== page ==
“Holy shit,” says Poppy. “You are vampires!”
I nod. Dorcas is going to be down a long time.
“I thought sunlight did that.”
“Sunlight doesn’t bother us.”
Poppy frowns at Dorcas. “You two go out in daylight?”
“As you can see, it’s not a good idea with Dorcas.”
She studies me. “You could.”
I smile. Dorcas scared my nuts back into position and I’m good to go now.
“I get the feeling you have a one-track mind, Drake.”
“It’s a problem.”
“I have a problem too. Exactly who is Dorcas?”
“My wife.”

Poppy’s icy glare thrills me. “It bothers you more that I’m married than a vampire?”
          “Are you going to suck my blood?”
          “I told you that’s not even a thing.”
          “Then yes.”
          “Good.” I take the water bottle off her and pull her close. “Because it’s not marriage as you know it. We were fourteen and told to. I liked her hair; she liked my house, so...”
          “So, bullshit.”
          “None of us knew what narcissistic sociopath meant then, but I’ve had plenty of time to learn.”
          “How much time?”
          “I had that twelve-hundred-year-old table made as a wedding gift for Dorcas.”

My age seems to bother Poppy. She struggles from my grip to study me. I know I’ll pass muster. Since the curse in my twentieth year I’ve not aged a day. Neither has Dorcas, but she started rotting right off.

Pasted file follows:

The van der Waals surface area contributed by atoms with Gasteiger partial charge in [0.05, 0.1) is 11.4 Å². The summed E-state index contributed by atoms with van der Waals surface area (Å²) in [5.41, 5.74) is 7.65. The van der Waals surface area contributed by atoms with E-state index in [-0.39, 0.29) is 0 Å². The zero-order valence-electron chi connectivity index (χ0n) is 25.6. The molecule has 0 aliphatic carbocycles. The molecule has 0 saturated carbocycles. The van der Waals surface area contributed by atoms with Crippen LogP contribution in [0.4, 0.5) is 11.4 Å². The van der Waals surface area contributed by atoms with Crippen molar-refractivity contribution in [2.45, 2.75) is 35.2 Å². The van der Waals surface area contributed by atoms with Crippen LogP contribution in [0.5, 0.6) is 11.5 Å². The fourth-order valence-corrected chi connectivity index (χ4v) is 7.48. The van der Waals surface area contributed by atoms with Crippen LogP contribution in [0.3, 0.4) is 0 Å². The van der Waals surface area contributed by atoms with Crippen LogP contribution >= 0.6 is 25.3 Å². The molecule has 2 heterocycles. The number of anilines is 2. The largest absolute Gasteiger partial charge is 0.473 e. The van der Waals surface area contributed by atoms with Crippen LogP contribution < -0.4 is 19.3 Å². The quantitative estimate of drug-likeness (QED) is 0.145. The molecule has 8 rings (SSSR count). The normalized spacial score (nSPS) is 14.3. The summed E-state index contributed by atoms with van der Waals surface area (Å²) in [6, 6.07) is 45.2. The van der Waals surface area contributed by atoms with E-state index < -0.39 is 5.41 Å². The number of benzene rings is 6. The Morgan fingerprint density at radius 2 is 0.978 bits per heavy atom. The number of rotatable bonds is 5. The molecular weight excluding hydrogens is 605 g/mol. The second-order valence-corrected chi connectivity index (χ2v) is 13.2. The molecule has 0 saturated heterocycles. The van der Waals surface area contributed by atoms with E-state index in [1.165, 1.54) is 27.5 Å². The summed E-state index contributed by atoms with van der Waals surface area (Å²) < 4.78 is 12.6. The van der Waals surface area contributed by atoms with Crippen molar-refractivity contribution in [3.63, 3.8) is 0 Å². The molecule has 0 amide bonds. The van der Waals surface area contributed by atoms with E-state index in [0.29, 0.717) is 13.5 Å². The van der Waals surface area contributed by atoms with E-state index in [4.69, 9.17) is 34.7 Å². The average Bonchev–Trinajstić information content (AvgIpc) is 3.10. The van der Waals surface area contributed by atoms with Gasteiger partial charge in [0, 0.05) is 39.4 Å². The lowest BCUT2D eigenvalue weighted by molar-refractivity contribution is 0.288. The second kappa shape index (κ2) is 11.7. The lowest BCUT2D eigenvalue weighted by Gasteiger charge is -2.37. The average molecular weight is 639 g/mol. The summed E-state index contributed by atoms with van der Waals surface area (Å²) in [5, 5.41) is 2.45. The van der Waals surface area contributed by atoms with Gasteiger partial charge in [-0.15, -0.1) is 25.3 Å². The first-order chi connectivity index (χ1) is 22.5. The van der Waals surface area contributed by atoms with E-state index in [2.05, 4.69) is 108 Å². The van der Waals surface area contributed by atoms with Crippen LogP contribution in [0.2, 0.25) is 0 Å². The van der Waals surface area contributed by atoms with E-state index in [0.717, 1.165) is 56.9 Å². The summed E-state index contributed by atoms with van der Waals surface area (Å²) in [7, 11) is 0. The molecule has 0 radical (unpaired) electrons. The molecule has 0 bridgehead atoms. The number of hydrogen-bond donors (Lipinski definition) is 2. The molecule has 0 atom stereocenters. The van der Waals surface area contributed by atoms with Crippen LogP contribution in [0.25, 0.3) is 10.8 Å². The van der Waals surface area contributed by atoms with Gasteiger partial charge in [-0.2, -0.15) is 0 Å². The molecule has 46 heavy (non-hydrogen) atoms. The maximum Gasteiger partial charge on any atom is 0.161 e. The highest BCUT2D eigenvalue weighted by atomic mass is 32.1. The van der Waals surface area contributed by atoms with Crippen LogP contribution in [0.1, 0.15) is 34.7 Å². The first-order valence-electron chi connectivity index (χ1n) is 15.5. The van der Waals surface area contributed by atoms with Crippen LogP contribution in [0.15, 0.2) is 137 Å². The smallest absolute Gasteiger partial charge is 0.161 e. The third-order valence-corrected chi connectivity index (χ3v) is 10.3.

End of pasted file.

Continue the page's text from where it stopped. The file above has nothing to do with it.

“Why does your wife look like that?”
          I sigh. “Sucking energy from people is like a drug. Dorcas is an addict.”
          “You don’t do it?”
          Shrugging, I admit. “There’s no choice. I have to take some. I try not to harm anyone, and I eat food, and make love to beautiful women. Consuming is Dorcas’s only pleasure. It always was.”

“Would Dorcas have killed us?” Poppy asks, double-checking the locked door.
          “Not me. I’m already dead.”
          “Why were you so scared then?”
          “For you.”
“Liar. You were scared for you too.”
“Of course! I can feel the kind of pain Dorcas inflicts. I hate when she breaks my bones. But sooner or later she’s going to beat me into a nine month coma for this. There’s no escape for me, but you’re going to be long gone by then. Somewhere she can’t get to.”
“She’s broken your bones?”
“Oh, hell yeah.”
“Drake, that’s awful. Why don’t you leave her?”
“I can’t. She’s all I have.”

It's 3:30 a.m. and I'm queuing up blog posts of A Vampire's Tale of Woe to run while I'm in Egypt doing book research. Also, hopefully, I'll also be riding a camel because I just get these ideas in my head about what I need to do. I'm not the only one.

The photo in the top of this post is another one of mine from Rome. It's graffiti at the Colosseum. Some things never change.